Honoré Fabri

Born: 5 April 1607 in Virieu-le-Grand, Dauphiné, France
Died: 8 March 1688 in Rome, Italy

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Honoré Fabri entered the Jesuit Order in 1626 spending two years at Avignon. In 1628 he entered the Collège de la Trinité in Lyon where he studied philosophy, going on to study theology at Lyon from 1632 to 1636. He was ordained in 1635.

His first position was in a Jesuit college, namely as professor of philosophy in Arles from 1636 to 1638. Further positions in Jesuit colleges followed. He was professor of logic in Aix- en- Provence for a year from 1638 then, for six years from 1640, professor of logic and mathematics at the Collège de la Trinité in Lyon.

In 1646 Fabri went to Rome where he met Ricci. He joined the Penitentiary College being involved with the Inquisition. He was unable to avoid religious problems himself and he was accused of believing the philosophy of Descartes. After spending a year back in France in 1668/69 he returned to Rome and was put in prison. Through Ricci he had made the acquaintance of Grand Duke Leopold II and the Grand Duke saw that Fabri was released fairly soon from prison.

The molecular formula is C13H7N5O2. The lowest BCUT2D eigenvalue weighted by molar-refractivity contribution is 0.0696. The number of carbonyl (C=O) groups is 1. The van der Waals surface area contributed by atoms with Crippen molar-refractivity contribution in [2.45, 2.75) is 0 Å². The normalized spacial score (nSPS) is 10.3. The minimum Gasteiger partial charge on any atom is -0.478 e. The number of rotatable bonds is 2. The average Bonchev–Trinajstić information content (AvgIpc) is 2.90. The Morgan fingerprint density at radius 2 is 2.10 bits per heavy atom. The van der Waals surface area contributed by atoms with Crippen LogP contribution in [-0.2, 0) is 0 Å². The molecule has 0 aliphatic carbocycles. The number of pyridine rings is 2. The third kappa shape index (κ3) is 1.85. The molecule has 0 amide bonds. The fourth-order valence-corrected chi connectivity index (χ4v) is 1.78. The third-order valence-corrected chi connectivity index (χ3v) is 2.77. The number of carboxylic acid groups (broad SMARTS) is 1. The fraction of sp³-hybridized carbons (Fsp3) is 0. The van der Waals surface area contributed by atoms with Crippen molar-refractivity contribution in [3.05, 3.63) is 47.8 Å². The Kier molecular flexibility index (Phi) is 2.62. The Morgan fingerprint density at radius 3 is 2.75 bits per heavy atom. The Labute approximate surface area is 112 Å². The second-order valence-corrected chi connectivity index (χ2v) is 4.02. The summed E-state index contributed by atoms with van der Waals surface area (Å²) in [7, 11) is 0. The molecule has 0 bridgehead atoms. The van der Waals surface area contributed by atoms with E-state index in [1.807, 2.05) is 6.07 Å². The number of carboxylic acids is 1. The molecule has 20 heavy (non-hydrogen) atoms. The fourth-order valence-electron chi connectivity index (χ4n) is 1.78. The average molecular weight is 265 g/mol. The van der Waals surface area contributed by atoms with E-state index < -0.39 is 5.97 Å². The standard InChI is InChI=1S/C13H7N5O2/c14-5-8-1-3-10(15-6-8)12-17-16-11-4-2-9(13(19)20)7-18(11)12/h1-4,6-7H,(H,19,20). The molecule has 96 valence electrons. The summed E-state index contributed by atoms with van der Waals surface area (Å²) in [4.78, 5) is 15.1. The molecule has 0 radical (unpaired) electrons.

Fabri worked on astronomy, physics and mathematics. He studied Saturn's rings in 1660, a topic on which he became involved in a dispute with Huygens which ran for five years. He also discovered the Andromeda nebula. Fabri developed a theory of tides which was based on the action of the moon. He also studied magnetism, optics and calculus.

In calculus he was closer to Newton than to Cavalieri and his notation was cumbersome. His work on the calculus appeared in his major mathematical publication Opusculum geometricum. This book was written because of the controversy about the cycloid which arose from Pascal's challenge. In this work Fabri computed

integralx^nsin x dx, integralsin^nx dx
and other integrals. He had a major influence on the development of the calculus through Leibniz.

Fabri's students include Cassini and La Hire at the Collège de la Trinité and he also worked with Dechales. He was a friend and correspondent of Gassendi whom he first met while he was at Aix- en- Provence and he also corresponded with Huygens, Leibniz, Descartes, Mersenne and others.

References (5 books/articles)

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Rice University, USA

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JOC/EFR December 1996